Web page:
Doing The Right Thing

Why do we do that which is right? Let’s plunge into the Deeper Waters and find out.

I’ve noticed something a lot more recently that shows that we’ve become a society that looks to consequences to see if a decision is right. For instance, I’m a gameshow junkie. When my wife is done watching something and says “Turn on what you want” I inevitably go to the Game Show Network. Now let’s suppose we’re watching a game of chance on there, such as Catch 21, which is built around an idea of Black Jack. I don’t need to go into the details, but in the final round, the winner can choose to wager what he has that he will get 21 on up to three different hands of cards. If he ever busts, he loses everything. When he decides to walk away, the host will still say “Well let’s see what would have happened?” I don’t blame them for that. We all want to see that, but if a bust comes, it is told “You made the right decision.”

Maybe, but is that why?

Yesterday I commented on a post by Sheila Wray Gregoire on her blog, To Love, Honor, and Vacuum which my wife introduced me to. In it, I put up a link from the Family Feud which happens to be a favorite one. You can watch it here:

Now if you’re somewhere where you can’t watch that right now, the host Steve Harvey is asking the question about what 100 married men said in response to this. “I would blank for sex.” This is one that usually gets me cheering and the men for the most part, get it right every time. The women give answers like “cook” and “clean.” When Sheila posted it on Facebook you had women saying “Well if he cooked and cleaned, I’d be more likely to have sex.”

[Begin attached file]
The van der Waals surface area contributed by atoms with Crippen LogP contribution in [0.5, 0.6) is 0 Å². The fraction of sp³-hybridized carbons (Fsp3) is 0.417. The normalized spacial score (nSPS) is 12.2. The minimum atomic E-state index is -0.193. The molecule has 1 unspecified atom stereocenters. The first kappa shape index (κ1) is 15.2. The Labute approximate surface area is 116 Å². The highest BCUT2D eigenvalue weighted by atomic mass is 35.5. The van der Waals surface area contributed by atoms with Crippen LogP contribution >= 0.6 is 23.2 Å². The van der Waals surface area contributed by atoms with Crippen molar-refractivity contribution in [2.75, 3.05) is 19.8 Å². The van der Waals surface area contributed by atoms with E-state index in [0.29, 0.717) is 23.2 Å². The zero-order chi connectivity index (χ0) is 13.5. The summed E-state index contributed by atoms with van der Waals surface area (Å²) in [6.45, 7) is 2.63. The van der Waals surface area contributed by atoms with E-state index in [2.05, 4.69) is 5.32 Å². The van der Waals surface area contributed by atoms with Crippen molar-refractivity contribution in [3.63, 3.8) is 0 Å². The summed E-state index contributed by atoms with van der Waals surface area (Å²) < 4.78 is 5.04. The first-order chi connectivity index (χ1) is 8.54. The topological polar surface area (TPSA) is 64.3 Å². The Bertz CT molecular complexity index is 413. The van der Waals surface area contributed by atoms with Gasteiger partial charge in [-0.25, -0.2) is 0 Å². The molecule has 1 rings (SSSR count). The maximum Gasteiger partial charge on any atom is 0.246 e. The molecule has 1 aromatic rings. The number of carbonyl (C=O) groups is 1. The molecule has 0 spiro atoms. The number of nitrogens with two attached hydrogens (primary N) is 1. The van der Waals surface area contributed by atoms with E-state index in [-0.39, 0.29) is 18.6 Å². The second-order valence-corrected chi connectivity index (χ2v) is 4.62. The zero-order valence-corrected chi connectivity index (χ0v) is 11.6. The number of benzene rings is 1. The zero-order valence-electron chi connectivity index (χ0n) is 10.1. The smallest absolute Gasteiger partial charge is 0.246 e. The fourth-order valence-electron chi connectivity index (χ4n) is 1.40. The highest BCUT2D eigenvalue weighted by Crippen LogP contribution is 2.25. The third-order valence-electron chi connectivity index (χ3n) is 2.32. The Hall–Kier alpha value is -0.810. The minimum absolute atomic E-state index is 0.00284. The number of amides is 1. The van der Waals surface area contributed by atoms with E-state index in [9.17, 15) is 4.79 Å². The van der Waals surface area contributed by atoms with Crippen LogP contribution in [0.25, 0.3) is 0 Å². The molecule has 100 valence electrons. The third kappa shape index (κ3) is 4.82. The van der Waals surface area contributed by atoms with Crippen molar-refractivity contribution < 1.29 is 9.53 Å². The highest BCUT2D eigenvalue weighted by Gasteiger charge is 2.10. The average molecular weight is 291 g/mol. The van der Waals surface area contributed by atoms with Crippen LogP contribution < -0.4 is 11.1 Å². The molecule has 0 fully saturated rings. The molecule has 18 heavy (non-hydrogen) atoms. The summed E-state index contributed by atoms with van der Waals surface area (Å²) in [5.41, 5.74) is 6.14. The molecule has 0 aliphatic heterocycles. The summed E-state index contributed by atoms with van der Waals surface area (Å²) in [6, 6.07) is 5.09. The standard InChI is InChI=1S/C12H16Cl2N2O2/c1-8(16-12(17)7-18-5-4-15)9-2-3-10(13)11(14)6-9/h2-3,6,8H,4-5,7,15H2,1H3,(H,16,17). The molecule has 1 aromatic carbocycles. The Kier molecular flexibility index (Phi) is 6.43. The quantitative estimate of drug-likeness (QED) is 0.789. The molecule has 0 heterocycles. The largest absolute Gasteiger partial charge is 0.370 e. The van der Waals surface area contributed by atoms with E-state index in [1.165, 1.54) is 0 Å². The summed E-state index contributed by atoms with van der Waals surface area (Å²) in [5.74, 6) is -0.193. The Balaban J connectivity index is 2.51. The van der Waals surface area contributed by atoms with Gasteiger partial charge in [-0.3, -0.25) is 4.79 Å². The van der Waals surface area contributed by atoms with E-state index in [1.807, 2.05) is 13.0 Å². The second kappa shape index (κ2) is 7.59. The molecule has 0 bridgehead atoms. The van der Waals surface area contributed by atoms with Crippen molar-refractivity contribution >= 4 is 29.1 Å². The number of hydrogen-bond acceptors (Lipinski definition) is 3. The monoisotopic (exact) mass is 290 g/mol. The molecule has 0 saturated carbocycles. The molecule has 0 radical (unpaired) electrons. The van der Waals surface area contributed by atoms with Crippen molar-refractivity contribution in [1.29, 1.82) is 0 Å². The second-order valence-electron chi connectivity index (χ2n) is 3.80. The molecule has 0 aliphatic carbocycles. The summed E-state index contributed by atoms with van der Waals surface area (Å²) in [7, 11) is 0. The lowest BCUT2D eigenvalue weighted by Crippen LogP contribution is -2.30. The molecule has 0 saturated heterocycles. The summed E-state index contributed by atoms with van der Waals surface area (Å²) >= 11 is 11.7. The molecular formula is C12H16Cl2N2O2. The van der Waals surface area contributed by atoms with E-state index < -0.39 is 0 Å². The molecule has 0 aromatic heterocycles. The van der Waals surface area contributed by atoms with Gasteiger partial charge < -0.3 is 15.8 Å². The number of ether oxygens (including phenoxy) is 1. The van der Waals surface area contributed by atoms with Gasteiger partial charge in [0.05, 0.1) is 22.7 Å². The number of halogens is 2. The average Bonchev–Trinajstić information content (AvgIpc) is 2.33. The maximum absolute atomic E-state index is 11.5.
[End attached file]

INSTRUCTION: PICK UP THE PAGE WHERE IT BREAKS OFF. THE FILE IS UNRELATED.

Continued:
Is this doing the right thing?

What do these both have in common? They all appeal to consequences. They don’t look at the action itself. They just look at the result.

Let’s suppose in the above example, the guy could have had the cards drawn and walked away with the grand prize and won all the money. Does that mean he made the right decision if he kept going? Not necessarily. After all, it could have been the odds were stacked majorly majorly against him. He made a decision that happened to have a good result, but it was a random fluke. In fact, it could be he made the right decision by stopping because that was a wise decision. He could have won about $5,000 already and it would have been foolish to put the rest on the line because of a slim chance.

Or how about what I described above from the women? Now don’t get me wrong. I am not saying a husband should not help around the house if he can by cooking and cleaning. (Of course, if the former requires visits from the health and/or fire department, that could be an exception.) Still, let’s suppose he doesn’t do that. Does that mean the wife can say “Well I’m not going to do what I should do for you because you’re not doing for me what you should do for me?” The sad thing is many a husband could say in response “Well why should I cook and clean for you if you’re not willing to have sex with me?”